Yeah, I’m stealing a page from my RBC buddy Keith Humphreys, amateur movie review par excellence.
Emailing with a high school friend, I suddenly recalled a cringe-worthy incident from more than thirty years ago. Riding my bike around the neighborhood, I turned a corner was surprised to encountered my classmate Debbie Chessler. She flashed her beautiful smile, and said, “Hi, Harold.” I responded: “Umm, well, umm, umm, hi.” Since this wasn’t going well, I commenced my exit strategy. Stammering “Sorry, I’ve got to go,” I pedaled furiously away.
In such moments of befuddled high school crush, I could have used a fun-loving wingman like Sutter Keely, the central character in the lovely film, The Spectacular Now, played with great panache by Miles Teller. (The practicalities of movie-making require particular suspension of disbelief. Teller looks old enough to anchor his own MSNBC show.)
My wife and I saw this film last weekend with our own two wonderful teen daughters. It’s one of the loveliest and (in its way) most serious romantic dramas I’ve seen this year. I was especially struck by the way this film took respected every young person that passed through the frame. We are given to understand that real things are at stake. Important things are happening. Young men and women are trying to face real decisions with real consequences for the rest of their lives.
This is a love story between Sutter and his girlfriend Aimee, who is played with winning charm by Shailene Woodley. Teen romances are often played for laughs or for their titillating possibilities. Spectacular Now reminds us that high school romance is more substantial and worthy than that. As adults, we carry beautiful and painful memories that can remain surprisingly raw even after decades. It’s so easy to forget this when it comes time for our own kids to explore their own similar experiences.
The depth of this film surprises because adult romantic comedies that comprise its chief commercial competitors are so lame and insubstantial. The standard rom-com algorithm presents two romantic leads separated by human and circumstantial barriers from achieving their true love. The human barriers (a.k.a. romantic rivals, other partners or fiancés) tend to be brutally dispatched. Apparently, it would undermine the feel-good viewing experience to do otherwise.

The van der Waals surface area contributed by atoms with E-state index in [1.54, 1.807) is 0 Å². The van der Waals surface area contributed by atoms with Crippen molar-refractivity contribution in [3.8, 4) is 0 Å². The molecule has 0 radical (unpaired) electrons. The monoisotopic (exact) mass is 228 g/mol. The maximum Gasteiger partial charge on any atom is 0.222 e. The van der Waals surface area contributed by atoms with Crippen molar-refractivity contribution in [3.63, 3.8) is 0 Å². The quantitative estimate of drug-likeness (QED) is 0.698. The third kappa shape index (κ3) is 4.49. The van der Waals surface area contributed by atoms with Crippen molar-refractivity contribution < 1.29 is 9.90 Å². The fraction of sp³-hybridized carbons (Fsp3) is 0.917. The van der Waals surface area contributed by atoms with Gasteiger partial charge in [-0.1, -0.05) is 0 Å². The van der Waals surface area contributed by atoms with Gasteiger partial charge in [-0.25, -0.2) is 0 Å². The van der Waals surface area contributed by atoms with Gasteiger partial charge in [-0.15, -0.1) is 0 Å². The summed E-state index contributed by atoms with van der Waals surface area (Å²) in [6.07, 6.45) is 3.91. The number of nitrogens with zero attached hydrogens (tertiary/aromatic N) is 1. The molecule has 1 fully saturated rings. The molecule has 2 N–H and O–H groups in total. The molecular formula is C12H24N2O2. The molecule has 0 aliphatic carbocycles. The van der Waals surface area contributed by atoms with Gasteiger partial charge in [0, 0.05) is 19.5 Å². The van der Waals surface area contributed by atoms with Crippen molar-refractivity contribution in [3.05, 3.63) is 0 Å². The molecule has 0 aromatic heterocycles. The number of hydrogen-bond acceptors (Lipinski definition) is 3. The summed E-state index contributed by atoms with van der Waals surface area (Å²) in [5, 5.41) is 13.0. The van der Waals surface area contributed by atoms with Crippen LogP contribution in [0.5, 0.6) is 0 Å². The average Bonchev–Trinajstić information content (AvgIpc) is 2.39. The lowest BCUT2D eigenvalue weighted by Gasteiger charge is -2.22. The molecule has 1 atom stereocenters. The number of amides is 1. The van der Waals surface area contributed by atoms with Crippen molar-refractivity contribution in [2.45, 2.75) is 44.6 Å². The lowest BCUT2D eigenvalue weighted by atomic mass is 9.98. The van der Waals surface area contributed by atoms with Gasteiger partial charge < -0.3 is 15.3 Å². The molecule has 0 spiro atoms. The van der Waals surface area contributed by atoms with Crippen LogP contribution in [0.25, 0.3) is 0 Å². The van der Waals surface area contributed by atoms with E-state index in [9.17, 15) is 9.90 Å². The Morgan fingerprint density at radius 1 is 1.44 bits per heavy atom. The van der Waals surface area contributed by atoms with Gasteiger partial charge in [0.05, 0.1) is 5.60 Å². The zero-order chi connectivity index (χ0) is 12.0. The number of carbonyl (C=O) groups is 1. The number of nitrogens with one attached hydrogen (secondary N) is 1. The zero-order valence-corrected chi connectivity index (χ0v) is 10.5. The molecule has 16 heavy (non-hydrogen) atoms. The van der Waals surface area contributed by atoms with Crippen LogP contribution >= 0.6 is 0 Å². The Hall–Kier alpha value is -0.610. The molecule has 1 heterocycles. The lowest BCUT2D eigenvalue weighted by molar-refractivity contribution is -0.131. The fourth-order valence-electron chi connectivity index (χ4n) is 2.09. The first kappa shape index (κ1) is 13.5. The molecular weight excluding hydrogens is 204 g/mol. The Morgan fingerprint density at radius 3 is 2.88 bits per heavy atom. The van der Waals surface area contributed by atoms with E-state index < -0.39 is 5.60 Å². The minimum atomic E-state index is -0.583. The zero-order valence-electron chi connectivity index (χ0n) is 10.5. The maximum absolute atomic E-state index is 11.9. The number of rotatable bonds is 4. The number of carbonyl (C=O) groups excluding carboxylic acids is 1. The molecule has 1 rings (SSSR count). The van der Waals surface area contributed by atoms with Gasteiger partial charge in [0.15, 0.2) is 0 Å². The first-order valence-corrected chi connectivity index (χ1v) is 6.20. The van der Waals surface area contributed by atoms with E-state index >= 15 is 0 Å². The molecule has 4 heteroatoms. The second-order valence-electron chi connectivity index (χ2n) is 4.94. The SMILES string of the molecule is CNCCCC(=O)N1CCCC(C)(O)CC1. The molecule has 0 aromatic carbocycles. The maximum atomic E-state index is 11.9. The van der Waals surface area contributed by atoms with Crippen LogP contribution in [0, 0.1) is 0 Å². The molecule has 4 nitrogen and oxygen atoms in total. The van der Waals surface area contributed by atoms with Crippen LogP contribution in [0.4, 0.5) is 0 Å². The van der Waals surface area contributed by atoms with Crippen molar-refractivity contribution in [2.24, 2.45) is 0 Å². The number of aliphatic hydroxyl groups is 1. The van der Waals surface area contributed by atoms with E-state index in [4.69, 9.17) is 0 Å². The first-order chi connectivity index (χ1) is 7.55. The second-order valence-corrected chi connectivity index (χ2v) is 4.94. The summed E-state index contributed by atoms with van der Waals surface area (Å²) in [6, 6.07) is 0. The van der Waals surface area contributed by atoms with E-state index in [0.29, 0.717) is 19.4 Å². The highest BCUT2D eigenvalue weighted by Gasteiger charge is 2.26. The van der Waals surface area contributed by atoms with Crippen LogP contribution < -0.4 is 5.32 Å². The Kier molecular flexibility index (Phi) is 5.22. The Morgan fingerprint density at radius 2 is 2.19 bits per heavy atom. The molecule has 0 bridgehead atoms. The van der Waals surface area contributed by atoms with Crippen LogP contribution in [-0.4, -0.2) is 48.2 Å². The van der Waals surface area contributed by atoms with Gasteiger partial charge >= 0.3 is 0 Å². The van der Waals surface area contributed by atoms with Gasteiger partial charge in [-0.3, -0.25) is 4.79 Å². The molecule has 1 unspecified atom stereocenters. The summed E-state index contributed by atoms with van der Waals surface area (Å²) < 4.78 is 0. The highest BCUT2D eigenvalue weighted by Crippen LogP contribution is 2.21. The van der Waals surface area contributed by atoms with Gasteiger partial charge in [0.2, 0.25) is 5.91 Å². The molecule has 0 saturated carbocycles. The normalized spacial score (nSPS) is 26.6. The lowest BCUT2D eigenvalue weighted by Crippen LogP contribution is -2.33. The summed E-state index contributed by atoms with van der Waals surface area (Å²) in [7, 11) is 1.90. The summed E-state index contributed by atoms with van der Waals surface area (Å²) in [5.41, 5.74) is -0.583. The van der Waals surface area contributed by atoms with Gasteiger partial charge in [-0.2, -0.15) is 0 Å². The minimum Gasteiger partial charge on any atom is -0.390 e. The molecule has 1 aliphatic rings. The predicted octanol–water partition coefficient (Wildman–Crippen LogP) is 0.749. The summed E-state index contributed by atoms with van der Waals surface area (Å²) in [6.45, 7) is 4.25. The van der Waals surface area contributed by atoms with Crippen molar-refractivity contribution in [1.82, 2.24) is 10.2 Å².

Thus, you want Meg Ryan to dump that straight-laced fiancé in Sleepless in Seattle. Rachel McAdams is luminous as Owen Wilson’s fiancé in Woody Allen’s Midnight in Paris. Yet her cardboard character is a spoiled and petulant child, whom Wilson would have jettisoned sooner if she weren’t so beautiful and if he weren’t such a nice guy.
Near the beginning of Spectacular Now, Sutter gets dumped by his sensual girlfriend Cassidy (Brie Larson). Sutter still has feelings for her. At first, we presume the breakup is the product of a charming misunderstanding, Sutter’s harmless good deed as a wingman for his best friend Ricky gone awry.
Yet as the film progresses, it turns out that Cassidy has more substantial reasons to move on. She still has feelings for Sutter. He’s more charismatic and fun than her straight-arrow, idealistic, and focused new boyfriend Marcus (Dayo Okeniyi), a Christian basketball star in the David Robinson mold. Sutter and Cassidy enjoy some fabulous romantic afternoons. Yet Cassidy realized that he’s too immersed in the spectacular now. At least for the moment, he is not going anywhere, and she cares too much about her future to embrace that.